Second: “When I think back on the guys I dated who ended up running away from me, at the end of it, I was so thankful that they did. I was lucky that they ran. They weren’t any good. Trust me, you’ll get there eventually where you’ll see that too.

With those burlesque classes, not only did I get to discover a part of myself that I’ve long needed in my life, I was also able to encounter positive, encouraging people. I’m grateful for the universe bringing me kindness and love in so many different ways.

Although I am still recovering from the hurt and pain my ex gave me, at the same time, I am also in the process of arriving to a place where I am actually loving myself in who I am and what I have to offer. Eventually, I’ll be someone who won’t put up with hurtful behavior again, because I’ll know I deserve better than that. I’m already getting there. I know I deserve to be treated with love and respect… and I’m starting to put my foot down  with anyone who treats me otherwise.

When everything is said and done, I hope I can give to others what those ladies gave to me. My friends have all commented on how much progress I’ve made in two months… and truthfully, I’m only beginning to see it. But at least I can say now, with tears in my eyes as I type this… that I am wonderful, beautiful, and sexy. Just like how someone can claim that the sky is purple, it doesn’t change the fact that it is blue. I am always wonderful, beautiful, and sexy, regardless of what people say or how they treat me.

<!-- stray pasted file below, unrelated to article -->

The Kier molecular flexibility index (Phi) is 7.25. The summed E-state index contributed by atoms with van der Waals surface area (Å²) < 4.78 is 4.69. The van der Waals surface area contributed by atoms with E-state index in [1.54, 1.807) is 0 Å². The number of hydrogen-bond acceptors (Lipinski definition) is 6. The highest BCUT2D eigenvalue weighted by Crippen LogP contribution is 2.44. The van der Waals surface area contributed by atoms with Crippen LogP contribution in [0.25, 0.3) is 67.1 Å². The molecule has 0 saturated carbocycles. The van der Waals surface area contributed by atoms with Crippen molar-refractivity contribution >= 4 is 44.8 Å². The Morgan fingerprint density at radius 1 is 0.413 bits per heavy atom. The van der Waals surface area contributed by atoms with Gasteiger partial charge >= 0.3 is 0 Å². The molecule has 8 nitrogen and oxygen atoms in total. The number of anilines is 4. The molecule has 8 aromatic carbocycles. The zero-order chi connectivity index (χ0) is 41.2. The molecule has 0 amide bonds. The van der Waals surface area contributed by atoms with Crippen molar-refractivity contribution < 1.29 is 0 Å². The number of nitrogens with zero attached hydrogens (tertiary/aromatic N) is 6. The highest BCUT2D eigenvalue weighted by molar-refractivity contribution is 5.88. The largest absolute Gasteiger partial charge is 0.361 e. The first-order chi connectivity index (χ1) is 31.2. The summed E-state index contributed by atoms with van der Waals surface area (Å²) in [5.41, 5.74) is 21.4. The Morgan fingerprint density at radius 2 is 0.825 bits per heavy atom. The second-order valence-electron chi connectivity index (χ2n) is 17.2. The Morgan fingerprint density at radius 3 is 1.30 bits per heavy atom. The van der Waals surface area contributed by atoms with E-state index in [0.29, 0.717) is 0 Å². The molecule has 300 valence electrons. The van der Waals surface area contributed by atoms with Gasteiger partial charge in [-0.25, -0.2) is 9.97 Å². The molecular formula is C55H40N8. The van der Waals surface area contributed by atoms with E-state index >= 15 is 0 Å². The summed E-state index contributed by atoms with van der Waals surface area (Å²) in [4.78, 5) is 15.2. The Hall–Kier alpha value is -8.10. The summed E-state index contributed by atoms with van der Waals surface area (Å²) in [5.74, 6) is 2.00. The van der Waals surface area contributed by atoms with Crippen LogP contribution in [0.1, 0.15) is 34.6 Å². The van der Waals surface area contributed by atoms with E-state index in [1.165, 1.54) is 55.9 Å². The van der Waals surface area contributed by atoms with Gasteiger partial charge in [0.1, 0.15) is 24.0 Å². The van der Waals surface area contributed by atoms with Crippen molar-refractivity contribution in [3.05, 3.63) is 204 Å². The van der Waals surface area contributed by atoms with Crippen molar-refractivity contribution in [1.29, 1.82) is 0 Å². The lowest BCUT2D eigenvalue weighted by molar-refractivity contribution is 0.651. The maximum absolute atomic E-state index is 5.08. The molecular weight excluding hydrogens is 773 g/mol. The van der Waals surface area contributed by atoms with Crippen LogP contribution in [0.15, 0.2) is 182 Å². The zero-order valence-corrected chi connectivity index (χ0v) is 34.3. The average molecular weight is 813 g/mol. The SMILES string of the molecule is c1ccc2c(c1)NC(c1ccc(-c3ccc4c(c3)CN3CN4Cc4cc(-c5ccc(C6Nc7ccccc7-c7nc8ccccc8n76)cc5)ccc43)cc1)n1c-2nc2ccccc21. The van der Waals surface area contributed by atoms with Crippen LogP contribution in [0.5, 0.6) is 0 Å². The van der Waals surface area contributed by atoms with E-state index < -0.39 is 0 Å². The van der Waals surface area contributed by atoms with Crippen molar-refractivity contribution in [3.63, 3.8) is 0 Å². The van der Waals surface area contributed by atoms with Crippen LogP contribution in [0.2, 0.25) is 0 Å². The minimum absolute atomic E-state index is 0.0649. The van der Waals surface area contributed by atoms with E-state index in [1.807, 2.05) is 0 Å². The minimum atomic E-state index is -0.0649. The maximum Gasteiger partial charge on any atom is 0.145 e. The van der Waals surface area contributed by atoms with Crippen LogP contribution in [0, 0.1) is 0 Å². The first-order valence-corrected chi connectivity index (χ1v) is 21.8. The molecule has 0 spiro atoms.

Self-Empowerment

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Any woman will tell you, it’s almost expected to take a hit to your self-esteem when you break up with someone. Even for the most evolved human being, it is hard not to hurt when any kind of attachment is severed, especially if you were not the one to do the cutting. Particularly in those cases, it is difficult not to think, was it something about me? Am I not good enough?

That same old tape plays, over and over again. All the negative thoughts and beliefs about yourself. It’s been the same since childhood, it comes up without you having to push play. Like some sick joke, it plays during the worst moments of your life, and during your best. When the kids taunted me as a girl and called my ugly. When I make a mistake at work. When I trip on the sidewalk. When someone asks me out. When someone pays me a compliment. The tape goes on, and this break-up is no exception.

But there is a clear difference this time around. I’ve had years of self-awareness of my tape, but oftentimes struggled to press stop. It was too overpowering, it sounded too true to my ears. However, after a long time in this battle, I have now finally found myself at a point in my life where a still voice is breaking through the noise, saying, I’m done. I’m so over beating myself up. I’m so over letting people treat me like shit. It ends today. It’s done. This is it. No more. We all have our own journey and timing, and now, I feel truly ready to throw the tape out. It is no longer serving me. It is killing me. And with that, the truth sinks down to my very bones: I am good enough. I am worthy. I am a human being, prone to make mistakes, but I also have so much to offer. I take responsibility for my actions. And most of all, I always strive to do better. There is nothing more the universe could ever ask of me. No one will ever get me to believe otherwise again. Absolutely no one.